Recommendations designed to secure long-term educational and financial stability for schools in the West Wight will go before the Isle of Wight Council’s Cabinet next week.
The latest West Wight School Place Planning report has been prepared in the wake of a possible legal challenge which halted a previous consultation on surplus school places.
The new report, to be considered by Cabinet on Thursday, 10 October, recommends a public notice be published to close All Saints’ Primary School, Freshwater, from 31 August 2020.
Relocate Yarmouth School to Freshwater
It also recommends officers support the governing body of the Federation of the Church Schools of Shalfleet and Yarmouth on its proposal to consult on the relocation of Yarmouth CE Primary School to the Freshwater site for the start of the 2021 academic year.
This option is also supported by the Portsmouth and Winchester CE diocese.
Brading: Need to close one school
Councillor Paul Brading, Cabinet member for Children’s Services, said the educational needs of children in the West Wight were at the heart of the report.
“In my statement to Cabinet on 12 September, I set out mine and the council’s continuing commitment to finding the very best solution to the educational challenges we face in the West Wight.
“Central to that is the need to reduce the existing five primary schools in the area to four and ensure they are located where the highest density of children is living.
“Since that meeting, officers have been working with the governing body of the Federation of the Church Schools of Shalfleet and Yarmouth and Church of England diocese to see if a position could be reached whereby the governors, diocese and council could find a way forward that would allow Yarmouth CE Primary School to be relocated in the future to the Freshwater site.
“I am very pleased that position has now been reached which allows us to move forward collectively and seek to secure the best educational outcome we can.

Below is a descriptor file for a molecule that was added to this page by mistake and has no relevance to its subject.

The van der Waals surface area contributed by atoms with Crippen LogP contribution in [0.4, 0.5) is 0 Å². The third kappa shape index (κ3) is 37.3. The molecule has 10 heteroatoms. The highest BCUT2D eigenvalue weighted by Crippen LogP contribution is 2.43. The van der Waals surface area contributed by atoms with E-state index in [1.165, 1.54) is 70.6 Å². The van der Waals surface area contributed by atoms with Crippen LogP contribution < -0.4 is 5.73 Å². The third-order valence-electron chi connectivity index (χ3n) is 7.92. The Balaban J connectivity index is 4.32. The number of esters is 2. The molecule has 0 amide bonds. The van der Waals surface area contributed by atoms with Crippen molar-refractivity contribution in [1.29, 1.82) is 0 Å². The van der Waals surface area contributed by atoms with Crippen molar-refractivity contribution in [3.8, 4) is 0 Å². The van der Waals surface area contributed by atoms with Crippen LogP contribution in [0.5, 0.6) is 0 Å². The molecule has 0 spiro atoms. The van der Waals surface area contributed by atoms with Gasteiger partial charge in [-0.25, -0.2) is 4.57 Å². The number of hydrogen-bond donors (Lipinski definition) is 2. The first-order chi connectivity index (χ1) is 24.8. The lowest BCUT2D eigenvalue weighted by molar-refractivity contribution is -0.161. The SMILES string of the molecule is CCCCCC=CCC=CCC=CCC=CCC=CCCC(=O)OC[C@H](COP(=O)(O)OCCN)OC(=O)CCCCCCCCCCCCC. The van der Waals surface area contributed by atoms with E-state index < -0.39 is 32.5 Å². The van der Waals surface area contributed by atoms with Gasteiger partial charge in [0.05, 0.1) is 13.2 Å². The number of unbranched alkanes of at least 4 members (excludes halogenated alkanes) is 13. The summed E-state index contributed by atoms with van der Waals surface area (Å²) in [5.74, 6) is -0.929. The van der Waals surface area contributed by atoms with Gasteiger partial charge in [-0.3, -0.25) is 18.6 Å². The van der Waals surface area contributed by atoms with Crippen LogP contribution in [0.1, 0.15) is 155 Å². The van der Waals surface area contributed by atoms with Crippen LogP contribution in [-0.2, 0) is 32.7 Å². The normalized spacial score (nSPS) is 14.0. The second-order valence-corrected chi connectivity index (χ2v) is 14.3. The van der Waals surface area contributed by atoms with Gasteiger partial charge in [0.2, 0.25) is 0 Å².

“I believe this is a fantastic opportunity to deliver a high-quality, sustainable education platform for the West Wight for many years to come. I hope now we can all work together to achieve this.”
Falling numbers predicted
The council must address the oversupply of school places in the West Wight, with five schools currently catering for around 90 children per year group — a number which is expected to fall over the coming years.
The recommendations set out in the report, and which the council now wishes to take forward, are felt to provide the best opportunity to secure long-term educational and financial stability for West Wight families and schools.
Four schools more sustainable
Given schools are largely funded on a per pupil basis, having one less primary school in West Wight would mean the remaining four are more financially sustainable and will have the resources needed to fund high quality teaching and learning for the children.
The Freshwater site is also due to receive a multi-million-pound investment from the Department for Education to substantially improve/replace the existing buildings.
A further report is due to be brought to Cabinet in January 2020 to approve the outcome of the public notice period on the closure of All Saints’ and consider the outcome of the consultation on the relocation of Yarmouth Primary School.
The above news shared by the Isle of Wight council, in their own words. Ed